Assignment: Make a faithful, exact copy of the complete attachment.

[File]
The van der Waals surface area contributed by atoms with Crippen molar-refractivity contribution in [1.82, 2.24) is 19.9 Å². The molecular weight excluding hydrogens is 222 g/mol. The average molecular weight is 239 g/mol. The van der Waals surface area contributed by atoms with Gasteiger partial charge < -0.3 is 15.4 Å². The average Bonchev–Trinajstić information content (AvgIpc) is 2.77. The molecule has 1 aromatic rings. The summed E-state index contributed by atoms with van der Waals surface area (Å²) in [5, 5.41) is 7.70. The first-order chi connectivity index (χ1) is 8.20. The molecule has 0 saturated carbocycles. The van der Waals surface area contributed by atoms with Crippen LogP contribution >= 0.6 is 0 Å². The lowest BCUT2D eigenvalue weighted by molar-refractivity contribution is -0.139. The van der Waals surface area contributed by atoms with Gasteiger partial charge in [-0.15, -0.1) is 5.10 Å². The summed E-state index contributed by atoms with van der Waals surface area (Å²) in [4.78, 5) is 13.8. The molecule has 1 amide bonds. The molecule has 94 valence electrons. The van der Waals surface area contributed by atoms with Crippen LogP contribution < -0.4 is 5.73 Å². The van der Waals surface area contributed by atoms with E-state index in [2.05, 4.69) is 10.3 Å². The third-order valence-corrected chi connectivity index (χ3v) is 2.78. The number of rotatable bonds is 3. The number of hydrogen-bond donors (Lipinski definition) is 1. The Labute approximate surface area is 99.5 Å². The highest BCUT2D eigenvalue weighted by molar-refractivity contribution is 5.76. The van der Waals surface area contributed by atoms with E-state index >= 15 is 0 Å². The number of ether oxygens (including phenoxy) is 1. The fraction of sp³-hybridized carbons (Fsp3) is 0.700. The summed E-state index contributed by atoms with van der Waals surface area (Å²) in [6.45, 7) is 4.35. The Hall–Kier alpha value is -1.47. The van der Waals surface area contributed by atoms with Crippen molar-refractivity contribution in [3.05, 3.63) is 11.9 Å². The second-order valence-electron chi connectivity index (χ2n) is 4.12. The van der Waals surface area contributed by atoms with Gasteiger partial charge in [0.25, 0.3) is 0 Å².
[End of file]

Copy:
The van der Waals surface area contributed by atoms with Crippen molar-refractivity contribution in [1.82, 2.24) is 19.9 Å². The molecular weight excluding hydrogens is 222 g/mol. The average molecular weight is 239 g/mol. The van der Waals surface area contributed by atoms with Gasteiger partial charge < -0.3 is 15.4 Å². The average Bonchev–Trinajstić information content (AvgIpc) is 2.77. The molecule has 1 aromatic rings. The summed E-state index contributed by atoms with van der Waals surface area (Å²) in [5, 5.41) is 7.70. The first-order chi connectivity index (χ1) is 8.20. The molecule has 0 saturated carbocycles. The van der Waals surface area contributed by atoms with Crippen LogP contribution >= 0.6 is 0 Å². The lowest BCUT2D eigenvalue weighted by molar-refractivity contribution is -0.139. The van der Waals surface area contributed by atoms with Gasteiger partial charge in [-0.15, -0.1) is 5.10 Å². The summed E-state index contributed by atoms with van der Waals surface area (Å²) in [4.78, 5) is 13.8. The molecule has 1 amide bonds. The molecule has 94 valence electrons. The van der Waals surface area contributed by atoms with Crippen LogP contribution < -0.4 is 5.73 Å². The van der Waals surface area contributed by atoms with E-state index in [2.05, 4.69) is 10.3 Å². The third-order valence-corrected chi connectivity index (χ3v) is 2.78. The number of rotatable bonds is 3. The number of hydrogen-bond donors (Lipinski definition) is 1. The Labute approximate surface area is 99.5 Å². The highest BCUT2D eigenvalue weighted by molar-refractivity contribution is 5.76. The van der Waals surface area contributed by atoms with E-state index >= 15 is 0 Å². The number of ether oxygens (including phenoxy) is 1. The fraction of sp³-hybridized carbons (Fsp3) is 0.700. The summed E-state index contributed by atoms with van der Waals surface area (Å²) in [6.45, 7) is 4.35. The Hall–Kier alpha value is -1.47. The van der Waals surface area contributed by atoms with Crippen molar-refractivity contribution in [3.05, 3.63) is 11.9 Å². The second-order valence-electron chi connectivity index (χ2n) is 4.12. The van der Waals surface area contributed by atoms with Gasteiger partial charge in [0.25, 0.3) is 0 Å².